We are interested in the role of chemical compounds for the communication and interaction between fungi and other organisms. So far, especially the importance of chemical signalling compounds for the defence of plants against herbivors has been investigated. By production of volatiles, certain plants are able to attract predators of the herbivors. Concerning higher fungi, however, there are only some investigations on their chemical ecology, although they are as well subject to attacks from other organisms. Recently, we demonstrated that Aleurodiscus amorphus (German name: Orangerote Mehlscheibe) is able to liberate hydrocyanic acid via an oxidative mechanism so far unknown in nature. By these means A. amorphus is able to protect itself effectively from predators (Figure 1.) [read more]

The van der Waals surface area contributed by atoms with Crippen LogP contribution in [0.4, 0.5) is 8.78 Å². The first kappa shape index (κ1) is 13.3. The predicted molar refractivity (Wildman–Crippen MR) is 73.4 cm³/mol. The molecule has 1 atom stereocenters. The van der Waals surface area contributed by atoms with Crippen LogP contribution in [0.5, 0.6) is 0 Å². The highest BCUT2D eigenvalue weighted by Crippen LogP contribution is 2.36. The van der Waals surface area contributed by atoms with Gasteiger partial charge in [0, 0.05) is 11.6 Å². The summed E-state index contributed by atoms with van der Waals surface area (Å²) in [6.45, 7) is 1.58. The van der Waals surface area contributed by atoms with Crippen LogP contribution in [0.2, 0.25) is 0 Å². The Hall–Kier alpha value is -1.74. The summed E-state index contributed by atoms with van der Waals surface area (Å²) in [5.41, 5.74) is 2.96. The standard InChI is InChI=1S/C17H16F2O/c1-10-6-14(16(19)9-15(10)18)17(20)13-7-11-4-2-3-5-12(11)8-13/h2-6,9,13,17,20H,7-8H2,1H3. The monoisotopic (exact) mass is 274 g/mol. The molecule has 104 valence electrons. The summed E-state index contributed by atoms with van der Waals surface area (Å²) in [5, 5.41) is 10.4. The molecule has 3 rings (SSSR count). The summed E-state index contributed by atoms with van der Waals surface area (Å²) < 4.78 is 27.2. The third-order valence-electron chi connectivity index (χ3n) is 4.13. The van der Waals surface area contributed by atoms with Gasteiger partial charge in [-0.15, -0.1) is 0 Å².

Figure 1. The chemical defence of Aleurodiscus amorphus
Higher fungi produce a vast variety of bioactive secondary metabolites, whose structures often distinguish considerably from those isolated from plants. We are isolating new natural products from higher fungi and are interested to elucidate their inportance for the corresponding fungus. Besides other compounds we isolated in different Mycena species a number of new pyrroloquinoline alkaloids (Figure 3) [read more] So far, alkaloids of this type have been isolated nearly exclusively from marine organisms. Some of the representatives from marine organisms attracted considerable interest due to their antitumour active properties.
Figure 2. Pyrroloquinoline alkaloids from Mycena species (Mycena rosea)
We perform feeding experiments with isotopically labelled potential biosynthetic precursors to elucidate the biosynthesis of selected natural products.